The IRS has issued additional guidance (i.e., Notice 2014-19) regarding the impact that the U.S. Supreme Court's United States v. Windsor decision will have on tax-qualified retirement plans. In Windsor, the Court upheld a lower court's determination that Section 3 of the Defense of Marriage Act ("DOMA") is unconstitutional. Section 3 of DOMA defined "marriage," for most federal purposes, as "a legal union between one man and one woman as husband and wife." It goes on to state that "the word 'spouse' refers only to a person of the opposite sex who is a husband or a wife."
Immediately following the Windsor decision, the IRS released guidance that confirmed married same-sex couples would be treated as married for federal tax purposes if the marriage took place in a jurisdiction that legally recognizes same-sex marriages, regardless of where the couple resides. (See Revenue Ruling 2013-17.) Notice 2014-19 focuses on retirement plans that are qualified under Section 401(a) of the Internal Revenue Code (the "Code") and it provides guidance, in question and answer format, on the effective date and timing of plan amendments to implement Windsor.
Effective Date. As of June 26, 2013 (i.e., the date of the Windsor decision), qualified retirement plans must reflect the outcome of Windsor. Between June 26, 2013 and September 16, 2013, qualified plan sponsors may elect to recognize only the same-sex marriages of those participants who reside in states where same-sex marriage is recognized. Beginning September 16, 2013, qualified retirement plans must recognize all participants' same-sex marriages, regardless of whether the couple resides in a state that recognizes same-sex marriage.
Qualified plan sponsors may elect to recognize same-sex marriage before June 26, 2013, as long as all of the Code's qualification requirements are met. The IRS has acknowledged that qualified plan sponsors who choose to recognize same-sex marriage before June 26, 2013 may unwittingly trigger requirements that are difficult to implement and create unintended consequences.
Plan Amendments. Qualified retirement plan documents that exclude same-sex spouses from the definition of "spouse" must be amended. Where a qualified plan's terms are not inconsistent with the outcome of Windsor, a plan amendment is generally not required. A clarifying amendment, however, may be useful for purposes of plan administration. If no amendment is made to a qualified plan, it nonetheless must be operated in a manner that reflects the outcome of Windsor.
Deadline to Adopt Plan Amendments. The deadline for qualified plan sponsors to adopt a plan amendment to implement Windsor is the later of (i) December 31, 2014, or (ii) the applicable deadline under Section 5.05 of Rev. Proc. 2007-44. (Section 5.05 of Rev. Proc. 2007-44 provides that plan sponsors must generally adopt plan amendments by the later of (i) the end of the plan year in which the change is first effective , or (ii) the due date of the employer's tax return for the tax year that includes the date the change is first effective.)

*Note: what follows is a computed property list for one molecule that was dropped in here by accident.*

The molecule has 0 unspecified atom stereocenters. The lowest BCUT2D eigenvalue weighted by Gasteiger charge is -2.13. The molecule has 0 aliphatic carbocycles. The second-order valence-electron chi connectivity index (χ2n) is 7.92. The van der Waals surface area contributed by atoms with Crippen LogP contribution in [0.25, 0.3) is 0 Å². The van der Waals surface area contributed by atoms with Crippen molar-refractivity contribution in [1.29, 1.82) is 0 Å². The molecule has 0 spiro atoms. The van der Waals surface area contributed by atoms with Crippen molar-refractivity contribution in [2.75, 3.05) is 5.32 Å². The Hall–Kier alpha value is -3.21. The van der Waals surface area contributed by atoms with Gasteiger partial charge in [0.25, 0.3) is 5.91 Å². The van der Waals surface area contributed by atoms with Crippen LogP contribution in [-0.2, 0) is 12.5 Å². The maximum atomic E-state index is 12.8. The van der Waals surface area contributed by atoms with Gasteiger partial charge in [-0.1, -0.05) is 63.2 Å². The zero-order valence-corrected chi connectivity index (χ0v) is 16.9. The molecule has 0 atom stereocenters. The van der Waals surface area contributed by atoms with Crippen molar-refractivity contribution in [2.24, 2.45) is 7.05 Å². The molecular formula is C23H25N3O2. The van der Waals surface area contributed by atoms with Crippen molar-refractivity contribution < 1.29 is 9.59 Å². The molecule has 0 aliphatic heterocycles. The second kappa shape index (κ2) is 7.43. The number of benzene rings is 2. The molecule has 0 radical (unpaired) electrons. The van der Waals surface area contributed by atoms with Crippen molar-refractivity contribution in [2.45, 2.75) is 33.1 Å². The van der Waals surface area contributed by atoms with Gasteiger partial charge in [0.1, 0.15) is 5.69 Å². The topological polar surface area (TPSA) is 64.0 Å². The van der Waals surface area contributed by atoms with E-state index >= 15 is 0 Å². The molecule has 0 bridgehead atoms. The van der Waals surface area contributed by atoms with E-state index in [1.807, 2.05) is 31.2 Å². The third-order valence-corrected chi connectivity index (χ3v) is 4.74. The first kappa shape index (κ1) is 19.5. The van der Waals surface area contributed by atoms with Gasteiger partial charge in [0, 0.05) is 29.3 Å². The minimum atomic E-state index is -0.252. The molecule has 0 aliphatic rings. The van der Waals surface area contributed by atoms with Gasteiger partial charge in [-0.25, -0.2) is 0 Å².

Code Section 436(c) Rule. In general, under Code Section 436(c), an amendment to a single-employer defined benefit plan that increases plan liabilities cannot take effect unless either the plan's adjusted funding target attainment percentage is sufficient or the employer makes additional contributions to the plan, as specified under Section 436(c)(2). Notice 2014-19 provides the following special rule for single-employer defined benefit pension plans: a qualified plan amendment that serves to implement Windsor and that takes effect on June 26, 2013 will not be treated as an amendment to which Code Section 436(c) applies. In contrast, Code Section 436(c) does apply to a qualified plan amendment that serves to recognize same-sex marriage and that takes effect before June 26, 2013.
Action Steps for Employers. Employers are advised to review retirement plan operations to ensure that their plans have been administered consistently with Windsor and correct any errors, if necessary. Corrections involving the exclusion of same-sex spouses from rights under the plan should be made consistent with the IRS's correction methodology in Rev. Proc. 2013-12, and an IRS filing may be required, depending on the size of the error.
Employers should also notify employees of the changes to the rights of same-sex spouses to employer provided benefits under all benefit plans, including qualified retirement plans. This may include email or written notifications requesting that same-sex spouses update their personnel records (to include their spouse's information) and re-soliciting beneficiary designations, as required. Employers should proactively communicate to employees the changes that resulted from Windsor and obtain appropriate documentation for all employees in same-sex marriage as soon as possible.